April 13, 2011 GUEST BLOG POST by Elliot Searer
In many previous studies, we have found out that a healthy balance of diet and exercise is the most efficient way of staying healthy. I feel more emphasis needs to be put on children and how much physical activity they receive, and if they are even coming close to the recommended 60 minutes per day. I feel that organizations, like YMCAs, should offer more opportunities for our youth to have a place to properly exercise. Questions I have are:
Do our youth have proper access to a clean, safe environment suitable for physical activity and play? Do our youth understand the importance of physical activity from a health perspective? Do our youth have access to information that answers their questions about different exercises or exercise equipment? Do children understand the importance of nutrition in order to gain the most from their physical activity? Are youth who lived in dirty, unsafe conditions permitted to exercise at facilities like YMCAs despite possibly not having the proper financial means?
In a study conducted by Bowman and Neal, particpants between 5 and 17 years of age were scheduled to attend nutrition classes only or nutrition classes and family YMCA membership. The primary outcome measure was change in BMI-for-age percentile. Four participants in the control group and one in the treatment group achieved the target reduction of 2 BMI percentile points. Within the treatment group overall, YMCA attendees had a mean increase of 0.30 BMI points compared with an increase of 0.60 BMI points in nonattendees. Questions I have about the study in particular are:
1) In what type of shape, physically, were the eligible participants in before the experiment? 2) After? 3) What type of guidance was received from YMCA workers or someone of a trainer’s capability?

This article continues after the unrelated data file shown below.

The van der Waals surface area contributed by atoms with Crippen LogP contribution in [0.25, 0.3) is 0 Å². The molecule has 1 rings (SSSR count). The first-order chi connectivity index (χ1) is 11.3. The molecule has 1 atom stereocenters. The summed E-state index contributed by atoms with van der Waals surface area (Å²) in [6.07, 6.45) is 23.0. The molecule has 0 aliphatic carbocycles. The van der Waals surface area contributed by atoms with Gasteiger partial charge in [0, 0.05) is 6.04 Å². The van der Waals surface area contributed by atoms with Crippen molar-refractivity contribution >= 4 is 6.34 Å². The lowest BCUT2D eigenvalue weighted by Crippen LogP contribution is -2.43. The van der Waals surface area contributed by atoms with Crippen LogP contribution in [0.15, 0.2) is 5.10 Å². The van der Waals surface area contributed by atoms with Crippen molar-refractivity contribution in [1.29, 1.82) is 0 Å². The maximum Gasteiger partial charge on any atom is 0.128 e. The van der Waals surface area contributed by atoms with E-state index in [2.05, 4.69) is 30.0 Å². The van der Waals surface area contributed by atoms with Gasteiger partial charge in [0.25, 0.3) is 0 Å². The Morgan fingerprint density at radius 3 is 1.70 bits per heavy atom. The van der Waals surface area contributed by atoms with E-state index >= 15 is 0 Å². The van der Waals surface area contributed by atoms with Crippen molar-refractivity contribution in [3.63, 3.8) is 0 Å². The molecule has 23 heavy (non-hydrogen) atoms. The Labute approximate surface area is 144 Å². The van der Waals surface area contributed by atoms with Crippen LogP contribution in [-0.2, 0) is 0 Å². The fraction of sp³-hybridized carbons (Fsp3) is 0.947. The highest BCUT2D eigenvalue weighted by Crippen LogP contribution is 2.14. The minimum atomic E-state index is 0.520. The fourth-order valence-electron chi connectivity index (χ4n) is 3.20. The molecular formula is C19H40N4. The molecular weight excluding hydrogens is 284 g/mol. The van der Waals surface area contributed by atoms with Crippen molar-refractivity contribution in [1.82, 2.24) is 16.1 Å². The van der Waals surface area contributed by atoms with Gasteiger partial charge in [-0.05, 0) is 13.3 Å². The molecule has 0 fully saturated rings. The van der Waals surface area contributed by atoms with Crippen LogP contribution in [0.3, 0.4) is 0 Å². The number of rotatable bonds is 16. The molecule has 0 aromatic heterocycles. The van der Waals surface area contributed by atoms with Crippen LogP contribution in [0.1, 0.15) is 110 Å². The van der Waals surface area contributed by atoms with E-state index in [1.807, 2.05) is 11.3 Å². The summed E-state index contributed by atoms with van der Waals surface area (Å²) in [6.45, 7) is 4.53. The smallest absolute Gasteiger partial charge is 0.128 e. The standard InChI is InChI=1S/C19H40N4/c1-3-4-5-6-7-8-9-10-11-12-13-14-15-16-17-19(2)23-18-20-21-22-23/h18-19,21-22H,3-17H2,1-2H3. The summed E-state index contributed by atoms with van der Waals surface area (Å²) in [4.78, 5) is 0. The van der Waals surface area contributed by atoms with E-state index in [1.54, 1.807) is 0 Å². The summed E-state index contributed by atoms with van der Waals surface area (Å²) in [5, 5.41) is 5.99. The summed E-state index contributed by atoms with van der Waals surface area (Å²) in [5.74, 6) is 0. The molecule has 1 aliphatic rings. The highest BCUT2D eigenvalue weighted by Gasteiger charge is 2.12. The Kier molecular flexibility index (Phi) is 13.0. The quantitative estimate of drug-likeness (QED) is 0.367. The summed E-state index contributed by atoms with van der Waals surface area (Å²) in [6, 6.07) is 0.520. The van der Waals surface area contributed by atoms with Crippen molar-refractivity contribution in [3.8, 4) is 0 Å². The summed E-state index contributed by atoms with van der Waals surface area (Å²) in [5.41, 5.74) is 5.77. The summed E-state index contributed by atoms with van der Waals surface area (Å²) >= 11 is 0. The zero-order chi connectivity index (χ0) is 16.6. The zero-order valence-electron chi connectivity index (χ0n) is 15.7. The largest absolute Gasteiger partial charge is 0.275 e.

Through my personal experiences as an athlete, I find it extremely surprising that better results weren’t seen. The study states that some of the participants didn’t even go to the YMCA despite having a paid membership. I would like to know what type of guidance they were getting. For example, if they were doing proper exercises to promote weight loss or if they even knew how to properly operate the equipment and machines.
I feel a lot more can be done by communities to stress getting the 60 minutes of daily physical activity. Organizations should take a stronger stance and venture out in the community, and set up activities in parks or rec sites. It wouldn’t be hard, and would be low cost. Also, the organizations may not even have to use their facilities as host sites for the gatherings. Getting our youth out in the community, learning how to properly take care of themselves through physical activity could possibly lead to more benefits. Better eating habits, spreading nutrition information to other family members, and overall healthier communities may encourage children to pursue sports or other careers based on exercise/play as opposed to sitting at home…
M. A. Bowman and A. V. Neal; Policy and Financing in Family Medicine and the Medical Home. J Am Board Fam Med, May 1, 2010; 23(3): 277 – 279.